Further evidence of the couple’s meticulous efforts are locked away in every corner. “We spent an inordinate amount of time working on the systems beneath the walls,” Jessica explains, referring to Meljac switches—simple panels dictating room temperature, lighting and sound—in every room. Ezra, being technologically adept, took on the burden of programming the buttons, resulting in a smart house without the visual disruption from dozens of screens.

Having left a significantly larger property in McLean, Va., the Glasses’ goal was to achieve functionality and efficiency without compromising the feeling of a warm gathering place. When it came to interiors, the two were careful to curb their modern design inclinations to avoid cold and sterile rooms. For that reason, they opted for neutral-toned matte Venetian plaster walls for texture. “I like things to be organic, anything that makes the house feel a little bit connected to the earth,” Jessica says, hearkening back to her childhood adobe house in the mountains of New Mexico. (Fun fact: her family, helmed by professional artist parents, were neighbors of preeminent American modernist painter Georgia O’Keeffe.)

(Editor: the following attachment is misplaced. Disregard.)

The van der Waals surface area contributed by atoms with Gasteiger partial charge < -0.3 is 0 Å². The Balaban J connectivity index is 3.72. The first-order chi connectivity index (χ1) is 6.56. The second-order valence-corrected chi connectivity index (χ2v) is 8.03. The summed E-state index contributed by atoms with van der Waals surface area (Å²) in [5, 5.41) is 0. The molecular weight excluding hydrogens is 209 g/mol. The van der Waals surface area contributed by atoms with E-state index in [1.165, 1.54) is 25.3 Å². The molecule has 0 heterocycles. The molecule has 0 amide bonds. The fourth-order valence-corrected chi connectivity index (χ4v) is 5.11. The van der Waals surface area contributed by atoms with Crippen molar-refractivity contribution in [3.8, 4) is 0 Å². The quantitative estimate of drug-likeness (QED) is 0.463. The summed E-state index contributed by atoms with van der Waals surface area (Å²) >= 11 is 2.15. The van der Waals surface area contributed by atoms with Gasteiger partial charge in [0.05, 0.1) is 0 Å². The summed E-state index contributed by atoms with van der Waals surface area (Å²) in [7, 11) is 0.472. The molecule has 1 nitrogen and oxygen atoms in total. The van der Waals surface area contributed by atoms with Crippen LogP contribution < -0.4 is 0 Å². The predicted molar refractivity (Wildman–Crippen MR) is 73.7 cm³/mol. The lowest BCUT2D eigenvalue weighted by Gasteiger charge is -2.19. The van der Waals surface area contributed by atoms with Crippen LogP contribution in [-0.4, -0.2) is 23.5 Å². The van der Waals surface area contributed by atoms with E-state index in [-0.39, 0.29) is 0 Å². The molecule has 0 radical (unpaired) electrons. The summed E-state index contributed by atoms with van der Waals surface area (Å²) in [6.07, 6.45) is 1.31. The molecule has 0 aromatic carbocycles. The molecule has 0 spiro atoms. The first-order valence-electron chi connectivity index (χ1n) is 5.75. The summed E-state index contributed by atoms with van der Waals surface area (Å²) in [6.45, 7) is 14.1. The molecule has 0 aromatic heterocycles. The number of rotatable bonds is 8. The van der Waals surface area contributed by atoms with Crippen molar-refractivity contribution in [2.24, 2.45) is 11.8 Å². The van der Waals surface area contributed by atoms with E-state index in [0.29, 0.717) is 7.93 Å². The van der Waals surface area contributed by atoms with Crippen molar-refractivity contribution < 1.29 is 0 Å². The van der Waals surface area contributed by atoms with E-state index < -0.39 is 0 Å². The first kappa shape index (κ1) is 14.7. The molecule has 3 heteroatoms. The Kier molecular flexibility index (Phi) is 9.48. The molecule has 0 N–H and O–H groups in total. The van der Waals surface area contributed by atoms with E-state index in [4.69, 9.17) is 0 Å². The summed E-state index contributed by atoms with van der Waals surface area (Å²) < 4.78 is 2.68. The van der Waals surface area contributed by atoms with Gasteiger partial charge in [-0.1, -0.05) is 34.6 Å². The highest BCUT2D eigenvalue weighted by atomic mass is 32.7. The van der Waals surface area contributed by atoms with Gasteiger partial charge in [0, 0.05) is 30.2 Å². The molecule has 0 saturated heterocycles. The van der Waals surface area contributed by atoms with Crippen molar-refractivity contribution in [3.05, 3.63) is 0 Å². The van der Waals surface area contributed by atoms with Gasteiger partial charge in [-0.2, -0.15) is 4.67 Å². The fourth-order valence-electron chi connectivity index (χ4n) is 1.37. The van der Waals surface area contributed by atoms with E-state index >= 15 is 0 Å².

The most exciting discovery on property is the two- story offshoot in the back of the house, separated by a zen-like courtyard (formerly an outdoor pool). Inside the extension is what the Glasses call their “inspiration room” an analog space where they can spark creativity and ideate while reading books, listening to records and pondering by a fire. A wall of towering wood panels disguises storage cabinets and a door leading to an upstairs bedroom. Six months after moving in to the renovated house, the family is enjoying Georgetown’s walkability and for Jessica and Ezra, an easy commute to their commercial properties. As official members of the community, they look forward to continuing their efforts to unlock the neighborhood’s full potential. Jessica says: “Now that we’re living here, we’re even more motivated and invested.”